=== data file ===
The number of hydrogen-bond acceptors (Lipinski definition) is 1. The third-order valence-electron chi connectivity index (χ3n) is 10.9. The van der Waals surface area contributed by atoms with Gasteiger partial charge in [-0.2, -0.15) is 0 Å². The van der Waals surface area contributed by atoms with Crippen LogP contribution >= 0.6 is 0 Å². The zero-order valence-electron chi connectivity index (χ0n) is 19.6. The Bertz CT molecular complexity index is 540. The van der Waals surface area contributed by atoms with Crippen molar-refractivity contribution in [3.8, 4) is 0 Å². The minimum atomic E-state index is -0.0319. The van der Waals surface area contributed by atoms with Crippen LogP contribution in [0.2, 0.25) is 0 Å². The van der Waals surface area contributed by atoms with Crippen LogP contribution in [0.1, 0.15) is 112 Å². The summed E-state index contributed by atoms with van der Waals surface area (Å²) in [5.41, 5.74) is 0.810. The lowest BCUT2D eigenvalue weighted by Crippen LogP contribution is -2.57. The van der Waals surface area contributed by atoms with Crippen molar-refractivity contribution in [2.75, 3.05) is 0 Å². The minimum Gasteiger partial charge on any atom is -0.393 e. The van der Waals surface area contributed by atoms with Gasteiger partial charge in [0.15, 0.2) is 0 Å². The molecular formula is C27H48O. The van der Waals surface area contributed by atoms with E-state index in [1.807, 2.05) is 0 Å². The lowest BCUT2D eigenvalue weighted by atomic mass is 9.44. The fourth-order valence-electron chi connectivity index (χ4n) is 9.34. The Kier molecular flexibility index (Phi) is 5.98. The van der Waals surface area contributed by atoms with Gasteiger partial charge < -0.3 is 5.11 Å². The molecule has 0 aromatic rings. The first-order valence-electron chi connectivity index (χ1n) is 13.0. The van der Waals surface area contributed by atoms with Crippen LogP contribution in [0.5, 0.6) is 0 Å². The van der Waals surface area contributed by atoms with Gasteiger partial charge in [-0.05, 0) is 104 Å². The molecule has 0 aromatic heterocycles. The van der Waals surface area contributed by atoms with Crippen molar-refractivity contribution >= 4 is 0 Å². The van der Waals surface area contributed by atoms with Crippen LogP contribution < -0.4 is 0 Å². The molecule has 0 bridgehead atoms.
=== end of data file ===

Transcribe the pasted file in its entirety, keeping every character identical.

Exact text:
The number of hydrogen-bond acceptors (Lipinski definition) is 1. The third-order valence-electron chi connectivity index (χ3n) is 10.9. The van der Waals surface area contributed by atoms with Gasteiger partial charge in [-0.2, -0.15) is 0 Å². The van der Waals surface area contributed by atoms with Crippen LogP contribution >= 0.6 is 0 Å². The zero-order valence-electron chi connectivity index (χ0n) is 19.6. The Bertz CT molecular complexity index is 540. The van der Waals surface area contributed by atoms with Crippen molar-refractivity contribution in [3.8, 4) is 0 Å². The minimum atomic E-state index is -0.0319. The van der Waals surface area contributed by atoms with Crippen LogP contribution in [0.2, 0.25) is 0 Å². The van der Waals surface area contributed by atoms with Crippen LogP contribution in [0.1, 0.15) is 112 Å². The summed E-state index contributed by atoms with van der Waals surface area (Å²) in [5.41, 5.74) is 0.810. The lowest BCUT2D eigenvalue weighted by Crippen LogP contribution is -2.57. The van der Waals surface area contributed by atoms with Crippen molar-refractivity contribution in [2.75, 3.05) is 0 Å². The minimum Gasteiger partial charge on any atom is -0.393 e. The van der Waals surface area contributed by atoms with Gasteiger partial charge in [0.15, 0.2) is 0 Å². The molecular formula is C27H48O. The van der Waals surface area contributed by atoms with E-state index in [1.807, 2.05) is 0 Å². The lowest BCUT2D eigenvalue weighted by atomic mass is 9.44. The fourth-order valence-electron chi connectivity index (χ4n) is 9.34. The Kier molecular flexibility index (Phi) is 5.98. The van der Waals surface area contributed by atoms with Gasteiger partial charge < -0.3 is 5.11 Å². The molecule has 0 aromatic rings. The first-order valence-electron chi connectivity index (χ1n) is 13.0. The van der Waals surface area contributed by atoms with Crippen LogP contribution in [0.5, 0.6) is 0 Å². The van der Waals surface area contributed by atoms with Gasteiger partial charge in [-0.05, 0) is 104 Å². The molecule has 0 aromatic heterocycles. The van der Waals surface area contributed by atoms with Crippen molar-refractivity contribution >= 4 is 0 Å². The van der Waals surface area contributed by atoms with Crippen LogP contribution < -0.4 is 0 Å². The molecule has 0 bridgehead atoms.